I should like to ask the right hon. Gentleman three short questions. First, presumably the amalgamated forces will require more numerous and more centralised, specialised services than the older and smaller forces. Will he consider whether this is not the time to review the physical requirements which are exacted in recruitment, as the specialised services may not need such highly exacting physical requirements?

Secondly, how will the new amalgamation affect the financing of the police forces? Will not the Home Secretary take the opportunity possibly to transfer some of the burden from the localities?

Thirdly, can he give an assurance that any senior officers whose position may be affected will be treated both generously and justly?

I note what the right hon. and learned Gentleman has said about the desire to discuss this matter and I appreciate the wish for that. I am aware that this proposal is in accordance with the Police Act, 1964. I am proceeding along those lines, although I am making much fuller use of that Act than has been done hitherto.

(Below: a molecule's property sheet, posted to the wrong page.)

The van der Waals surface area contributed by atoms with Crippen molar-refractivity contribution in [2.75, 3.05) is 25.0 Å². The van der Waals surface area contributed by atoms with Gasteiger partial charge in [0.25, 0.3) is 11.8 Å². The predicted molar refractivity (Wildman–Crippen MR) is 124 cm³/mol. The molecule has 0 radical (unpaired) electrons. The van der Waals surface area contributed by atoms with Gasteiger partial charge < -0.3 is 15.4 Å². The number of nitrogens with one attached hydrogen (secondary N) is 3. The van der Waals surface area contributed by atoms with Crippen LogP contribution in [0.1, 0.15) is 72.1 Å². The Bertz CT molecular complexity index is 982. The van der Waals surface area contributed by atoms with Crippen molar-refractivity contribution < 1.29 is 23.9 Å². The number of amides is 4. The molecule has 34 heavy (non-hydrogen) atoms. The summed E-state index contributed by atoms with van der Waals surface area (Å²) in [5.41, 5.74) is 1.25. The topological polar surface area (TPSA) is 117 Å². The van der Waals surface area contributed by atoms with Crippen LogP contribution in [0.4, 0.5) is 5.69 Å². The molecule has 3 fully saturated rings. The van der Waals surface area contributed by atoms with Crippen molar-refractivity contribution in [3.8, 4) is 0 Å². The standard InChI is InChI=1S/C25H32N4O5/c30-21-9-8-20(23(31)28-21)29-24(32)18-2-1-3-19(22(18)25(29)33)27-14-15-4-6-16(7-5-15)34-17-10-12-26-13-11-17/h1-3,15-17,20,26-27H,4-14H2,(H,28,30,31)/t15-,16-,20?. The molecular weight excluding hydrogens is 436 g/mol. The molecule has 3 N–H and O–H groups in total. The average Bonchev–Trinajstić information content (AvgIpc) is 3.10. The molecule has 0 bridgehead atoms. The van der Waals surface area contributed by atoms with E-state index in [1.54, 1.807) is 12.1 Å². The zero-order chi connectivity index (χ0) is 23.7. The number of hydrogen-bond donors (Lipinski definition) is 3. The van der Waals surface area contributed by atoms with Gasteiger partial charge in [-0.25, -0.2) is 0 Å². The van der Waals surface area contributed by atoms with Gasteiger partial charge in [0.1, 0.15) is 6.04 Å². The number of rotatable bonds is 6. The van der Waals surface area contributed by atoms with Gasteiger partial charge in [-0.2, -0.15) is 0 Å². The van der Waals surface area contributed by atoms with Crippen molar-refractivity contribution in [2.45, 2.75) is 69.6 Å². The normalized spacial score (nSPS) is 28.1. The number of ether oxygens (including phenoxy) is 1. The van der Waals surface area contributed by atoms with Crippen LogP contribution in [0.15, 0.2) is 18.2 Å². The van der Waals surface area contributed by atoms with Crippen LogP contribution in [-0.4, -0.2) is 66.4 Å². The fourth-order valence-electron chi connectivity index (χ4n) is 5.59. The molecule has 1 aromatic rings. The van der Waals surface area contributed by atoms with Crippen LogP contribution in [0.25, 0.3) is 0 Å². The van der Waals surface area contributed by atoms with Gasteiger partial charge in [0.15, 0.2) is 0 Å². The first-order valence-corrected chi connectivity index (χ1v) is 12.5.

As to the right hon. and learned Gentleman's remark about Conservative statements during the election, there were some slightly vague statements about a Queen's constabulary. I am sure that he will agree that this, above all, is a field in which action is more desirable than words.

I am aware of the point about physical requirements for specialised services and I will consider that, although I do not think that it arises directly from what I am proposing today. Secondly, I do not think that there is a case for reconsidering at present the 50 per cent. financing from local authority sources and 50 per cent. from the central Government. We are maintaining the local authority control, and amalgamated joint police authorities will continue to be responsible for the provincial police forces.